TCP_NODELAY set * Connected to github.com (192.30.253.112) port 443 (#0) * ALPN, offering h2 * ALPN, offering http/1.1 * Cipher selection: ALL:!EXPORT:!EXPORT40:!EXPORT56:!aNULL:!LOW:!RC4:@STRENGTH * TLSv1.2 (OUT), TLS handshake, Client hello (1): .... * SSL connection using TLSv1.2 / ECDHE-RSA-AES128-GCM-SHA256 * ALPN, server accepted to use http/1.1 * Server certificate: .... * SSL certificate verify ok. > GET / HTTP/1.1 > Host: github.com > User-Agent: curl/7.54.0 > Accept: */* > < HTTP/1.1 200 OK
  20. H2:// T e de

  21. H TP/2: W Y? • TCP handshake is still slow

    • Head-of-line blocking • Server to initiate the communication • TCP congestion control with tons of connections
  22. H TP/2: H W? • Binary, compression of HTTP headers

    (HPACK) • Framed transport (similar to WS) • Multiplexing over a single TCP connection • HTTP/2 Server Push • Settings management flow, priorities • ALPN, "Upgrade"
  23. H TP/2: I PL. • Fully supported in Netty, not

    support in Aleph • Again, most features are not part of Ring spec • Some of the hardest issues I worked with were about WS • ^ because we don't support HTTP/2 • To my best knowledge, heavy usage of HTTP/2: • HTTTP/2 → HTTP/1.1 proxies, including LBs • gRPC
  24. P ov ng ot in i I po si le

  25. H TP/2 i r re y u il ze d

    re tl (c) p rs na s ic t ke
  26. H3:// T e de

  27. H TP/3 = H TP/2 o er UI *

  28. W n T P? • Head of line blocking (still

    ! ) • Streams are not independent • 3 different handshakes: TCP, TLS, HTTP • Better with TLS1.3, but still • TCP relies on IP address • TCP is "hardcoded" into infrastructure (links, routers, kernel)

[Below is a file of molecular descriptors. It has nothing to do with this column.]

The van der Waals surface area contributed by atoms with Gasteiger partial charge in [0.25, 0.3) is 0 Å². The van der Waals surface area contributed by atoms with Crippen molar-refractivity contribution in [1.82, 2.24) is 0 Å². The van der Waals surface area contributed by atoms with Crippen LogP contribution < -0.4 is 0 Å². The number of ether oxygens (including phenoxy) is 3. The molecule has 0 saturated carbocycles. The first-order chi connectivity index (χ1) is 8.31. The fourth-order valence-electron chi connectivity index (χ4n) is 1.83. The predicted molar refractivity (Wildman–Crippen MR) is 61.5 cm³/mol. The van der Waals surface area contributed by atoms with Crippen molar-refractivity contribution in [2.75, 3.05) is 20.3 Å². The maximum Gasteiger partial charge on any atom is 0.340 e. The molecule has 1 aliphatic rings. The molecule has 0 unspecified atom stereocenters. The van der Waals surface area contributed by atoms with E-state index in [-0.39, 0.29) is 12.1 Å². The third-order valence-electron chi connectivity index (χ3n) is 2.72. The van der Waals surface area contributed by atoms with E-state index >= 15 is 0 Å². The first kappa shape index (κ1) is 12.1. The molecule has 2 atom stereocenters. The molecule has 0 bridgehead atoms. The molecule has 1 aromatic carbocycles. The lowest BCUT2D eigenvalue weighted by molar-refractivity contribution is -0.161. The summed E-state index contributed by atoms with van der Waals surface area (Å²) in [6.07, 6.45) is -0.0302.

29. Q IC: H W? • Merge multiple layers • UDP-based

    transport • Handshakes: 0-RTT, 1-RTT, early data • TLS1.3 encryption • ConnectionID instead of IP • Streams
  30. Q IC: U P??? • User-space reliability: • re-transmissions, congestion,

    pacing • faster improvements/experiments • error prone? • Supported everywhere (heh DNS) • Kernel implementations are highly optimized
  31. Q IC: S re ms • Bi- or uni- directional

    • Initiated by any party • Independent not only logically!
  32. H TP/3: I tr • Application level protocol • "Almost

    HTTP/2" • QPACK instead of HPACK • Upgrade: Alt-Svc
  33. P t UI i t e on ex • QUIC

    is not only HTTP • MQTT over QUIC • DNS over QUIC • And more • Not the first UDP-based attempt
  34. P ov ng ot in i I po si le

  35. P ov ng ot in i I po si le

  36. P ov ng ot in i I po si le

    • What do we get in comparison after 1.5 year? • less dark theme • Vim instead of Emacs
  37. F om xp ri en al o ra ti al

    • kachayev/quiche4j - QUIC & HTTP/3 in Java • utilizes cloudflare/quiche (Rust) • JNI layer using rust-jni (also in Rust) • Java API on top • Pluggable I/O scheduling • version with Netty Event Loop as an example
  38. F om xp ri en al o ra ti al

    • netty/netty-incubator-codec-quic • netty/netty-incubator-codec-http3 • Also built on top of cloudflare/quiche • Contributions are always very welcome!
  39. Q IC: I PL. • connect, accept • send, recv

    • send_stream, recv_stream • though devil in details
  40. Q IC: I PL. • Cryptography-first • BoringSSL provides API

    • OpenSSL does not (manually) • Framing is straightforward • Loss detection and congestion control are hard • cloudflare/quiche implements Reno & CUBIC • Connection migration between IPs is problematic
  41. H TP/3: I PL. • QPACK is similar to HPACK

    • Dynamic table is non-trivial • remember, no ordering guarantees • // TODO: implement dynamic table in quiche • QPACK to support dynamic table in Netty
  42. Q IC & H TP/3: U e as s •

    You need more than request-reply (e.g. streaming) • You have high throughput requirements • TCP is too expensive for you • Too many things happens within the same connection
  43. I y u on't no w y ou d ou

    ee i y u ro ab y on't (c) p rs na s ic t ke
  44. C nn ct it m : • Twitter, @kachayev •

    Github, @kachayev q&a le se